Moreover, it should be noted that Dr. Peter G. Anderson, a veterinarian, represents a prime and significant historic example of “ONE HEALTH in Action”.  Dr. Anderson was part of the team that developed the first flexible coil balloon expandable intracoronary stent approved by the FDA for human use. This monumental development occurred in the early 1990’s and now – almost 100% of patients who undergo the balloon angioplasty procedure also get a stent. These stents can be coated with drugs to help the blood vessel heal after the balloon procedure to prevent scar tissue from forming leading to restenosis.  Today the drug coated stents that Dr. Anderson helped develop and holds a patent for the stents which are being used extensively to decrease morbidity and mortality in patients worldwide.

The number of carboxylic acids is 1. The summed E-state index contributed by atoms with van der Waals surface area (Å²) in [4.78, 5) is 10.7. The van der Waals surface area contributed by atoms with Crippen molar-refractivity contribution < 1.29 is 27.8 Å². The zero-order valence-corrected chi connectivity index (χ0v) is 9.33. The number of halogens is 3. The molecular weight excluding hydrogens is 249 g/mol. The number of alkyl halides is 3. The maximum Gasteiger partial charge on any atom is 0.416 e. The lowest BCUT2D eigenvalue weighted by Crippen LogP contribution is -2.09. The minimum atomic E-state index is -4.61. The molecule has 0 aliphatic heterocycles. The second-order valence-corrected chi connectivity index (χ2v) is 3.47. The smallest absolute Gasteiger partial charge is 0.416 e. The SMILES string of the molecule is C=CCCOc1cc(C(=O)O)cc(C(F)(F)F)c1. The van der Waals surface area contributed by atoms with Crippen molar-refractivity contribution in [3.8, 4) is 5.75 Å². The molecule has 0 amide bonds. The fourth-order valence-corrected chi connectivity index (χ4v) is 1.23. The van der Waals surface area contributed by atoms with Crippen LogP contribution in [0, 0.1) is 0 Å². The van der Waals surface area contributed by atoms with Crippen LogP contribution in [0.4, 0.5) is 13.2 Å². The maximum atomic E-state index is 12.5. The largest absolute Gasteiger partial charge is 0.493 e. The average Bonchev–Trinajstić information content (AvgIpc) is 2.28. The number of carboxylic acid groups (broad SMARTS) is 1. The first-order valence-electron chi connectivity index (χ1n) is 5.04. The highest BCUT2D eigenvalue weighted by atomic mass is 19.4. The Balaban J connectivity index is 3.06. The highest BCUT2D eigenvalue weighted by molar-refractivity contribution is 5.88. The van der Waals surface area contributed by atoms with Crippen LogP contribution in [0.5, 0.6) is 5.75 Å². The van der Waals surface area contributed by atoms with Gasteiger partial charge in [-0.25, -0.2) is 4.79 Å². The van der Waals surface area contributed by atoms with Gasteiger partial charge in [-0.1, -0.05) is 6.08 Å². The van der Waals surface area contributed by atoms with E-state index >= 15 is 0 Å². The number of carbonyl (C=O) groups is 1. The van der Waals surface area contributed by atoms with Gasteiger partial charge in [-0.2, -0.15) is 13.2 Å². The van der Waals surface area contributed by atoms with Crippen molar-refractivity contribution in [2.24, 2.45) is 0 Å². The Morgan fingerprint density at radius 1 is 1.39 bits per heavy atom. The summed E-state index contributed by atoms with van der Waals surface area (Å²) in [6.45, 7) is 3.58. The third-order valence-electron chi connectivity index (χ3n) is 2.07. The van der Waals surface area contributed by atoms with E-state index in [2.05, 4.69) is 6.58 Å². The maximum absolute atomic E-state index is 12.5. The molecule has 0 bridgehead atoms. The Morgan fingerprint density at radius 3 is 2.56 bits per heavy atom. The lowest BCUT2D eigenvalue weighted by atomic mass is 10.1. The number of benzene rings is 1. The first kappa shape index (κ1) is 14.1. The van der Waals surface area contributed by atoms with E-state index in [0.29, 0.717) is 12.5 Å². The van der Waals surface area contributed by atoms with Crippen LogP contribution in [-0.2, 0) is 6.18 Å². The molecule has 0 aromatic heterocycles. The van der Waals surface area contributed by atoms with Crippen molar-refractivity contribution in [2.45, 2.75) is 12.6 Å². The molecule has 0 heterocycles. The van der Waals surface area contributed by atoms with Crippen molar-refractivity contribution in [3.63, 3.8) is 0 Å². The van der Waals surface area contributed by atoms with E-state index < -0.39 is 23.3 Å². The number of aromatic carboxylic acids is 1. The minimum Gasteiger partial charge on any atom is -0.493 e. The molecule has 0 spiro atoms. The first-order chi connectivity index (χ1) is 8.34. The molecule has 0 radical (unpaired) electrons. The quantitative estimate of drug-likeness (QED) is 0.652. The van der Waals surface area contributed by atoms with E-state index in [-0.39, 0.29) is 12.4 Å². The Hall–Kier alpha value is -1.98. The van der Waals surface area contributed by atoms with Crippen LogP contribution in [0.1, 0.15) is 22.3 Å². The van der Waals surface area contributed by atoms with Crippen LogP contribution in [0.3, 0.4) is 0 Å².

Gary Roubin, BVSc (equiv. DVM), MB(equiv. MD), PhD, an internationally renowned interventional cardiologist (currently at Lenox Hill Hospital in New York City, where he has been the Chairman of the Department of Interventional Cardiology and Director of the Cardiovascular Interventional Suites since 2004), worked to develop the first “balloon expandable intracoronary stent” used in the USA. Dr. Roubin came to the University of Alabama in 1989 where Dr. Anderson was the pathologist who participated in the animal studies using pigs. This animal data was sent to the FDA and eventually the stent was approved for human use.  Dr. Anderson says, “While we [i.e., Drs. Roubin and Anderson] were waiting for approval for the FDA – we did get a “provisional” approval to use the stents in people if it was a life threatening situation.  So, here at UAB we deployed many of the stents before they were formally approved by the FDA.” “And, I did the autopsies on the people who died after stent implantation”, said Dr. Anderson. “So, with Gary Roubin as corresponding author, we published the first paper describing the pathology of these balloon expandable flexible coil stents in people.”